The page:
A betrayal of university’s core values

Student activism appears to be going through a revival lately, with the constant “invasion” by several universities in an attempt to curb their activities.

Khoo Ying Hooi | Published: 10 November 2014

Student activism appears to be going through a revival lately, with the constant “invasion” by several universities in an attempt to curb their activities.

The latest being the 10 undergraduates detained for “illegal” assembly in Kota Kinabalu. The 10 include Fahmi Zainol, the Universiti Malaya student leader who made headlines recently.

It was reported they were detained while distributing pamphlets on the abolishment of Sedition Act at Jalan Gaya before proceeding to Universiti Malaysia Sabah as part of their “Jelajah Reformasi” road tour.

The response of the authorities on recent student activities affirms one thing – they see these students as a threat.

As I have written many times in the past, a university is a place not only to gain knowledge, but also a place for the students to acquire whatever skills needed before they step into the working world.

If we take a glance at the universities’ missions, visions and core values, most to a certain extent appear to “cherish” differing opinions. There is also a consensus that the function of a university is not only for teaching and learning, but also to produce quality students.

But how do we define quality students?

Let’s use the oldest public university in Malaysia, Universiti Malaya as an example.

There are eight core values: integrity, respect, academic freedom, open-mindedness, accountability, professionalism, meritocracy, teamwork, creativity and social responsibility.

The third core value is academic freedom. According to the definition, academic freedom encompasses the following:

  1. Recognises the primary role of our university as an institution that advances and disseminates knowledge for the betterment of humanity.
  2. Encourages activities that generate and disseminate knowledge beneficial to the nation and humanity.
  3. Tolerates viewpoints or activities that differ from own perspectives.
  4. Appreciates and promotes the expression and exchange of diverse ideas and viewpoints.
  5. Does not engage in illegal or immoral activities under the guise of academic pursuit.
  6. Exercises academic freedom in a responsible and ethical manner.
  7. Values the spirit of free inquiry; its promotion will lead to intellectual growth and enlightenment; its erosion will lead to misguidance and intellectual decline.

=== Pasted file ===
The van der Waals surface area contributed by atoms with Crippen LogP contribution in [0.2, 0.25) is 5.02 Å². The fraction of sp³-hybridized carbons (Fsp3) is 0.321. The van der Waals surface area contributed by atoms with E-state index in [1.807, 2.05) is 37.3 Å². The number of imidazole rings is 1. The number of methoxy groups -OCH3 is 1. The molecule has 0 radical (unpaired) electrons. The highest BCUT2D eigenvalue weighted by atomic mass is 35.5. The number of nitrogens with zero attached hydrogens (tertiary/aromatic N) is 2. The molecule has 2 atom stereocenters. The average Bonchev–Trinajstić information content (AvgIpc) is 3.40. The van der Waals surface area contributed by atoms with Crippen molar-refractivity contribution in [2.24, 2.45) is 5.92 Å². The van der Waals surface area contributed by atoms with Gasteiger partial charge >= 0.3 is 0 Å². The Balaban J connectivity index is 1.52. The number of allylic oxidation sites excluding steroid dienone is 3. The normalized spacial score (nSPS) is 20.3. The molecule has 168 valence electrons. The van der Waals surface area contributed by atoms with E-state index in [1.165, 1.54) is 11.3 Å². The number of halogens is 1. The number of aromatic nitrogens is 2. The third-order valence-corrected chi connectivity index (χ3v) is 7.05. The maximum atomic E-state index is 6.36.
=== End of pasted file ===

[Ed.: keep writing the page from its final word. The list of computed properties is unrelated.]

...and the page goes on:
From the description, the university does seem to be an “open space”.

For instance, the university encourages activities that generate and disseminate knowledge beneficial to the nation and humanity.

Are the current students’ activities not considered as activities that could generate knowledge beneficial for the nation and humanity?

What happened in the recent “tussle” between students and university management, unfortunately, did not reflect the spirit of the core values that UM intends to uphold.

Students, especially those specialising in the social sciences, tend to be interested in political and social issues, be it at the national or international level.

It is because they have an interest in political and social issues that some of them choose to further study in the field of social sciences.

We might also recall the UKM4 of four political science students disciplined for taking part in politics. The four were in the Hulu Selangor constituency during the campaign period for the parliamentary by-election.

Imagine if students are only allowed to learn about politics from lectures or textbooks, how can they know what politics is all about?

Forums, such as the recent one on “From class to Kamunting: remembering academic repression”, featuring Dr Syed Husin Ali and Dr Kua Kia Soong, at the Tun Mohamed Suffian Auditorium at the Law Faculty must be applauded and allowed to continue.

Such intellectual debate should be allowed to flourish without any restrictions. Otherwise, we would risk producing leaders who are close-minded and not capable of being thinkers.

The disciplinary hearing against eight UM students, dubbed the UM8, who were charged with illegally holding a rally on the campus for opposition leader Datuk Seri Anwar Ibrahim has been postponed to November 18.

Whether the “Occupy University” moves to show solidarity with the UM8 by about 100 students and the petition by UM alumni, academics and concerned individuals could make any impact on the postponement or any decision later on, it is too early to judge.

But what is clear now, public pressure does work to a certain extent. – November 10, 2014.

* This is the personal opinion of the writer or publication and does not necessarily represent the views of The Malaysian Insider.

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